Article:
By Dan Rubinstein
Photos by Chris Roussakis
“If you thought getting to the truth was hard, getting to reconciliation is going to be really hard.”
The evening event, presented by the university’s Faculty of Arts and Social Sciences and billed as an “inclusive discussion on Indigenousness in Canada,” was an opportunity for students, faculty, staff and other members of the Carleton community to learn more about the past, present and future of the Truth and Reconciliation Commission from the man who has been at the heart of the process.
Sinclair, a Métis/Ojibwa from Manitoba who became the province’s first Indigenous judge, participated in hundreds of Truth and Reconciliation Commission hearings across Canada and heard more than 12,000 testimonials and statements from residential school survivors and their families, “including some who only wanted to talk about the pain, not the future.”
The Truth and Reconciliation Commission released 94 calls to action
He was front and centre when the Truth and Reconciliation Commission released its final report in December 2015, and he has remained a vocal advocate for the commission’s 94 calls to action since being appointed to the Senate in April 2016.
“We have a lot of work to do,” he said during his talk at Carleton, which last hosted Sinclair in November 2015 to present him with an honorary degree. “We’re not just talking about changing a system. We’re getting people to think differently.
“Residential schools were with us for 130 years, until 1996. Seven generations of children went to residential schools. It’s going to take generations to fix things.”
Education is one of the keys to reconciliation, said Sinclair, who likes the changes he has seen so far at elementary and high schools, where content on residential schools has already been added to some lessons.
Change can be difficult in a university setting, he acknowledged. But universities such as Carleton must remain on this path — and if you don’t persevere in the face of obstacles, he added, “then you will perpetuate.”
Responding to the Truth and Reconciliation Commission will be particularly difficult for the federal government, continued Sinclair, even though the prime minister “has said and probably intends to do the right thing.’’
“Government departments have to change the way they do business. Government needs to change its behaviour. We’re putting the responsibility to change in the hands of people who have made their careers by not changing.
“Change is not easy for most people, but for governments it’s really hard. They’re scared it’s going to cost them a lot of money, and if they spend too much they won’t get re-elected.”
Children were punished for practicing their cultures in residential schools
Speaking without notes, Sinclair talked about the horrors of residential schools, where children were subjected to physical, sexual and emotional abuse; punished for speaking their languages or practicing their cultures; repeatedly told that Indigenous peoples were “inferior savages;” denied adequate food; and kept apart from their families, often for years, with parents not necessarily told when their child died.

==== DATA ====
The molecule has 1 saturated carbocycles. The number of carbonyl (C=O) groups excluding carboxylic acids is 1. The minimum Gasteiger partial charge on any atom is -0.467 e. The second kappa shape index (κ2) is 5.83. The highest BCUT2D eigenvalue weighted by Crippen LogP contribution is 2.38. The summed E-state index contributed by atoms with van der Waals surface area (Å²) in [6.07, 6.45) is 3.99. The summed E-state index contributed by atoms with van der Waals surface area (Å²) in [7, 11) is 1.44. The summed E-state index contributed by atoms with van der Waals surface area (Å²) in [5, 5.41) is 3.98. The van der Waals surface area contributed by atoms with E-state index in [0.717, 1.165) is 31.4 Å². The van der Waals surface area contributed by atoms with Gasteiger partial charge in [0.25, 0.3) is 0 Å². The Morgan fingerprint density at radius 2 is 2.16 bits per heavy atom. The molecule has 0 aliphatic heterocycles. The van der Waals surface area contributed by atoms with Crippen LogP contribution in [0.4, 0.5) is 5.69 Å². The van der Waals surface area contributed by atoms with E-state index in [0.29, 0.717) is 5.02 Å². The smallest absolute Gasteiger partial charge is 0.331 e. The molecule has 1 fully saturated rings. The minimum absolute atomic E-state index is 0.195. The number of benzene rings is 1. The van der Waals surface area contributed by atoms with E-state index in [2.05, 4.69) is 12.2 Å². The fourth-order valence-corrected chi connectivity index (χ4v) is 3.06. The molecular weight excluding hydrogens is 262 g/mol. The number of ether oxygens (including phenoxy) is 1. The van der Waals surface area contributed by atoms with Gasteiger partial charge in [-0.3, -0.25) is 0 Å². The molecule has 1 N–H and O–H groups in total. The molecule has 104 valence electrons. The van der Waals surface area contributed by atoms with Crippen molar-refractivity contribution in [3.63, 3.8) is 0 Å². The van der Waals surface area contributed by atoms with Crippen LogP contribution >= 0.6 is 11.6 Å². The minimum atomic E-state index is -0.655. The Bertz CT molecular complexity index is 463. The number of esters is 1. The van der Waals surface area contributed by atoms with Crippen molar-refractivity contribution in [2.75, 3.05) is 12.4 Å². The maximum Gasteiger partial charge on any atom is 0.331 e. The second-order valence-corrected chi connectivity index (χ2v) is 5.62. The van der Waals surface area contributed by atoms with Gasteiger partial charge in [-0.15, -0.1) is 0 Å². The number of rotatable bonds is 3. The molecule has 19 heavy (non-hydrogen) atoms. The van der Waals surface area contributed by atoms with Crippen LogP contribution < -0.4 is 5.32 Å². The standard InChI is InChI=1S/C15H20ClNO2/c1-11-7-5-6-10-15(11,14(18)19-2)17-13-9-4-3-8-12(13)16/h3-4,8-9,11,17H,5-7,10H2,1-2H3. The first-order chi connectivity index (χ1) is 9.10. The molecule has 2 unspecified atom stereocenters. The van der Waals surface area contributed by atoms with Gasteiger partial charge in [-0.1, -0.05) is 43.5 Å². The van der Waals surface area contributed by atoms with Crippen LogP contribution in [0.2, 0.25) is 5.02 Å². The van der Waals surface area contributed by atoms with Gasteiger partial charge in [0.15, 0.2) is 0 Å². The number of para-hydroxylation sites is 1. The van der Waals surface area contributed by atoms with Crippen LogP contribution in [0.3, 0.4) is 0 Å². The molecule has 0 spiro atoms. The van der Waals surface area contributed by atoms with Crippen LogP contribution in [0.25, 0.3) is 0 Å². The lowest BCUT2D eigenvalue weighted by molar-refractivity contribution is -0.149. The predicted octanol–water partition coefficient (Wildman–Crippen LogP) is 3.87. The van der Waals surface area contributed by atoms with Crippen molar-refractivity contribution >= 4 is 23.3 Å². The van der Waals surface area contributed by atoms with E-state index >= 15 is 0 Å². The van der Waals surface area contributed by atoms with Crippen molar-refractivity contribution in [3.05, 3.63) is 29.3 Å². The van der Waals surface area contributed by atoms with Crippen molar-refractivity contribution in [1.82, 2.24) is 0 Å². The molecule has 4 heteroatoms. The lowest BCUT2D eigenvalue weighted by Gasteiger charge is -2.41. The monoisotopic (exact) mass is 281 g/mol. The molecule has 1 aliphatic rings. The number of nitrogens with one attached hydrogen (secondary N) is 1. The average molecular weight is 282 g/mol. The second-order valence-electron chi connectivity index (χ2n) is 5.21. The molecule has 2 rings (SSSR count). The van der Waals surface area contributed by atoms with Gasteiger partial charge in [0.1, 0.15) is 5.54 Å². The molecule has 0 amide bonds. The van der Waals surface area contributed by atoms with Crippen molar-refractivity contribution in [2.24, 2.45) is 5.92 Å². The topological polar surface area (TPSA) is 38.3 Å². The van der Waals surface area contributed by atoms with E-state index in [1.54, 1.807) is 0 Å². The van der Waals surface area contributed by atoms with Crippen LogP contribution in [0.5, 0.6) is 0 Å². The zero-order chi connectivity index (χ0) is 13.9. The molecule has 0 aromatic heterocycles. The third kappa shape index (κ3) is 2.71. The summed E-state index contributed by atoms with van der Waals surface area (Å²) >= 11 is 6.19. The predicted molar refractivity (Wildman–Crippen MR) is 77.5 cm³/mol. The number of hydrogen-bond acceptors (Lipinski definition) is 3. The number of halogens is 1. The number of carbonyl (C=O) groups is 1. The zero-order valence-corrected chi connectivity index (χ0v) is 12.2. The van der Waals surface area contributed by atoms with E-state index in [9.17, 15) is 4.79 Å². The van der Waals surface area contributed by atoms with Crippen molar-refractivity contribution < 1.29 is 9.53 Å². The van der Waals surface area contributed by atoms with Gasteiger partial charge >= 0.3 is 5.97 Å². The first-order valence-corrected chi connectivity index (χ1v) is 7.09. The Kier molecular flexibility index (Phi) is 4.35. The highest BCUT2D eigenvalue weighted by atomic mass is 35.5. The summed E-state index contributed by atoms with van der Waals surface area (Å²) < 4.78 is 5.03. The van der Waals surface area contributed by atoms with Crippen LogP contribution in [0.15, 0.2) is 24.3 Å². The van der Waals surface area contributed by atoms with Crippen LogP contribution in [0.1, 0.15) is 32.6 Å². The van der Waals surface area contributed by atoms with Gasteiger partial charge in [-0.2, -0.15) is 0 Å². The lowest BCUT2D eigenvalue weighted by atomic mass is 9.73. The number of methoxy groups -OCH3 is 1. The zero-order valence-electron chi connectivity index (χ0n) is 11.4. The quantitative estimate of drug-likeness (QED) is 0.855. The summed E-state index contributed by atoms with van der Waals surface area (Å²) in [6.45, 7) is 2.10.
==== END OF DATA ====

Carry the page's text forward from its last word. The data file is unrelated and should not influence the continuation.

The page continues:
“It was a genocide,” said Sinclair. “A policy of forced assimilation.”
The resulting legacy of intergenerational trauma is what the Truth and Reconciliation Commission and its calls to action seek to address.
“We need to grow toward a mutually respectful relationship,” said Sinclair, noting that one of the first steps is for Indigenous youth to regain a sense of self-respect and pride.
The Truth and Reconciliation Commission’s calls to action begin with child welfare and education for this very reason, and then segue to language, culture and health. A stronger sense of identity, said Sinclair, will help Indigenous peoples find direction.
The event at the River Building began with a smudging ceremony on the patio overlooking the Rideau River.
Sinclair was introduced by Prof. Kahente Horn-Miller from Carleton’s recently renamed School of Indigenous and Canadian Studies — a change that received a loud burst of applause from the audience when it was mentioned by Horn-Miller.
“I would like to thank Senator Sinclair and the Truth and Reconciliation Commission for the words and actions that inspired us to make this change,” she said, adding that Sinclair had donated his speaking fee to a bursary that will be given to a student in the Indigenous and Canadian Studies program.
Sinclair’s speech was also preceded by a few words from his wife, Katherine Morrisseau-Sinclair, who talked about what the TRC process was like for her and the couple’s children.
Morrisseau-Sinclair was concerned about Sinclair’s health and eating habits while he travelled and attended hearings. “Take him to the gym with you,” she’d say to his assistant. “Get him to walk more.”
At a Truth and Reconciliation Commission hearing she attended in Inuvik, NWT, Morrisseau-Sinclair described the testimony of a woman in her 90s who endured horrible beatings at a residential school. Afterwards, the woman’s children and grandchildren enveloped her with hugs.
“I knew it was important for him to do this,” Morrisseau-Sinclair realized. “The grannies needed him. The kids needed him. The moms and dads needed him.
“Everybody wanted him in their community. Everybody wanted him to hear their stories.”
The Carleton event had lighter moments too, such as Sinclair’s explanation of his nickname, The Justinator. Judges are allowed to keep the “Justice” honourific after they retire, and senators can always call themselves “senator,” so he has combined the two terms.
At one point during his talk, Sinclair’s cellphone rang. “That’s my elder,” he said while turning off the ringer. “He’ll have to wait.”
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